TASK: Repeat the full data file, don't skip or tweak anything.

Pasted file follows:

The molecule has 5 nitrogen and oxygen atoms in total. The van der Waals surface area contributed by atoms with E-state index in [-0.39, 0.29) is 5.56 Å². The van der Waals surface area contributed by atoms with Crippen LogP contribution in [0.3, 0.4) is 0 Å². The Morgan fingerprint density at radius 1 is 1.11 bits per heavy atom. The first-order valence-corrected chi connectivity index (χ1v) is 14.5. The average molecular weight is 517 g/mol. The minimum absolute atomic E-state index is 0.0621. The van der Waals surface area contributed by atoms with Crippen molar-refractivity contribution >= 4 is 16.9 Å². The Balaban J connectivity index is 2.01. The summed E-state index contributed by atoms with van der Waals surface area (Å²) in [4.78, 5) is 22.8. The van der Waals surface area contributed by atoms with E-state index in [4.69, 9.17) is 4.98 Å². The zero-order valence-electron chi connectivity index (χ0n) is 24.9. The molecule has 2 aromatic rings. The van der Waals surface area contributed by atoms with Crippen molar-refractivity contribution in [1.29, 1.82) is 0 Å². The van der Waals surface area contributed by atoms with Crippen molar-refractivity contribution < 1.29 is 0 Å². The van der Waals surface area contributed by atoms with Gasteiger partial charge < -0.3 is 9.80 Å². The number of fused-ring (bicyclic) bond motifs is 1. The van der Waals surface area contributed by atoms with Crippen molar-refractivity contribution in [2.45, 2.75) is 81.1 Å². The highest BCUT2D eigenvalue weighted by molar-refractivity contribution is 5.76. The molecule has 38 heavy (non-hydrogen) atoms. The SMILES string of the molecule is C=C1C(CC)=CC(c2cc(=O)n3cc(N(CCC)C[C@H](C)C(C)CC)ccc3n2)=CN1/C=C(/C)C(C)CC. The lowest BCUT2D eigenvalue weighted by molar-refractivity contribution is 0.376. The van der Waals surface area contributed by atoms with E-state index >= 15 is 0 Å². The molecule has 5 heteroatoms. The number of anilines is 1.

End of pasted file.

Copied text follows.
The molecule has 5 nitrogen and oxygen atoms in total. The van der Waals surface area contributed by atoms with E-state index in [-0.39, 0.29) is 5.56 Å². The van der Waals surface area contributed by atoms with Crippen LogP contribution in [0.3, 0.4) is 0 Å². The Morgan fingerprint density at radius 1 is 1.11 bits per heavy atom. The first-order valence-corrected chi connectivity index (χ1v) is 14.5. The average molecular weight is 517 g/mol. The minimum absolute atomic E-state index is 0.0621. The van der Waals surface area contributed by atoms with Crippen molar-refractivity contribution >= 4 is 16.9 Å². The Balaban J connectivity index is 2.01. The summed E-state index contributed by atoms with van der Waals surface area (Å²) in [4.78, 5) is 22.8. The van der Waals surface area contributed by atoms with E-state index in [4.69, 9.17) is 4.98 Å². The zero-order valence-electron chi connectivity index (χ0n) is 24.9. The molecule has 2 aromatic rings. The van der Waals surface area contributed by atoms with Crippen molar-refractivity contribution in [1.29, 1.82) is 0 Å². The van der Waals surface area contributed by atoms with Crippen molar-refractivity contribution < 1.29 is 0 Å². The van der Waals surface area contributed by atoms with Gasteiger partial charge < -0.3 is 9.80 Å². The number of fused-ring (bicyclic) bond motifs is 1. The van der Waals surface area contributed by atoms with Crippen molar-refractivity contribution in [2.45, 2.75) is 81.1 Å². The highest BCUT2D eigenvalue weighted by molar-refractivity contribution is 5.76. The molecule has 38 heavy (non-hydrogen) atoms. The SMILES string of the molecule is C=C1C(CC)=CC(c2cc(=O)n3cc(N(CCC)C[C@H](C)C(C)CC)ccc3n2)=CN1/C=C(/C)C(C)CC. The lowest BCUT2D eigenvalue weighted by molar-refractivity contribution is 0.376. The van der Waals surface area contributed by atoms with E-state index >= 15 is 0 Å². The molecule has 5 heteroatoms. The number of anilines is 1.